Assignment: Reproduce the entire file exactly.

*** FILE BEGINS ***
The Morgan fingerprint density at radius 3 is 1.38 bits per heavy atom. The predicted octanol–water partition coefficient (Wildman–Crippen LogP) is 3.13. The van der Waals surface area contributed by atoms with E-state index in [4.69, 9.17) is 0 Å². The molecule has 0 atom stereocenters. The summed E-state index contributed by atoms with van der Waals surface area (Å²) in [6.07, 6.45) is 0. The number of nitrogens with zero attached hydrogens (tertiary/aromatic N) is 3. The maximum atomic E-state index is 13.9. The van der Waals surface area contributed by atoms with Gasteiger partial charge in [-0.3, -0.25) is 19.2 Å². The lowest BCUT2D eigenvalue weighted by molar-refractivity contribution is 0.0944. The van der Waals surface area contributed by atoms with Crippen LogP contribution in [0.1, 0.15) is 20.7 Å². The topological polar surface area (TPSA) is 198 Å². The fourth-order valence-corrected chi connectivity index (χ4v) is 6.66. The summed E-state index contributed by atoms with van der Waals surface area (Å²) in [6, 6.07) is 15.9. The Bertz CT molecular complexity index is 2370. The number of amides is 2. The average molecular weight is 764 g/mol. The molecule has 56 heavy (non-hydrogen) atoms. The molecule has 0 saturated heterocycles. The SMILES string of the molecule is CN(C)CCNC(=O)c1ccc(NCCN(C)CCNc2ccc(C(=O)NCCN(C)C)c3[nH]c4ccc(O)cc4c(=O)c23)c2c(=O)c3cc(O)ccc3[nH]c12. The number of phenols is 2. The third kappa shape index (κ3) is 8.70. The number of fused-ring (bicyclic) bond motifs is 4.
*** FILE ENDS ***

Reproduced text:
The Morgan fingerprint density at radius 3 is 1.38 bits per heavy atom. The predicted octanol–water partition coefficient (Wildman–Crippen LogP) is 3.13. The van der Waals surface area contributed by atoms with E-state index in [4.69, 9.17) is 0 Å². The molecule has 0 atom stereocenters. The summed E-state index contributed by atoms with van der Waals surface area (Å²) in [6.07, 6.45) is 0. The number of nitrogens with zero attached hydrogens (tertiary/aromatic N) is 3. The maximum atomic E-state index is 13.9. The van der Waals surface area contributed by atoms with Gasteiger partial charge in [-0.3, -0.25) is 19.2 Å². The lowest BCUT2D eigenvalue weighted by molar-refractivity contribution is 0.0944. The van der Waals surface area contributed by atoms with Crippen LogP contribution in [0.1, 0.15) is 20.7 Å². The topological polar surface area (TPSA) is 198 Å². The fourth-order valence-corrected chi connectivity index (χ4v) is 6.66. The summed E-state index contributed by atoms with van der Waals surface area (Å²) in [6, 6.07) is 15.9. The Bertz CT molecular complexity index is 2370. The number of amides is 2. The average molecular weight is 764 g/mol. The molecule has 56 heavy (non-hydrogen) atoms. The molecule has 0 saturated heterocycles. The SMILES string of the molecule is CN(C)CCNC(=O)c1ccc(NCCN(C)CCNc2ccc(C(=O)NCCN(C)C)c3[nH]c4ccc(O)cc4c(=O)c23)c2c(=O)c3cc(O)ccc3[nH]c12. The number of phenols is 2. The third kappa shape index (κ3) is 8.70. The number of fused-ring (bicyclic) bond motifs is 4.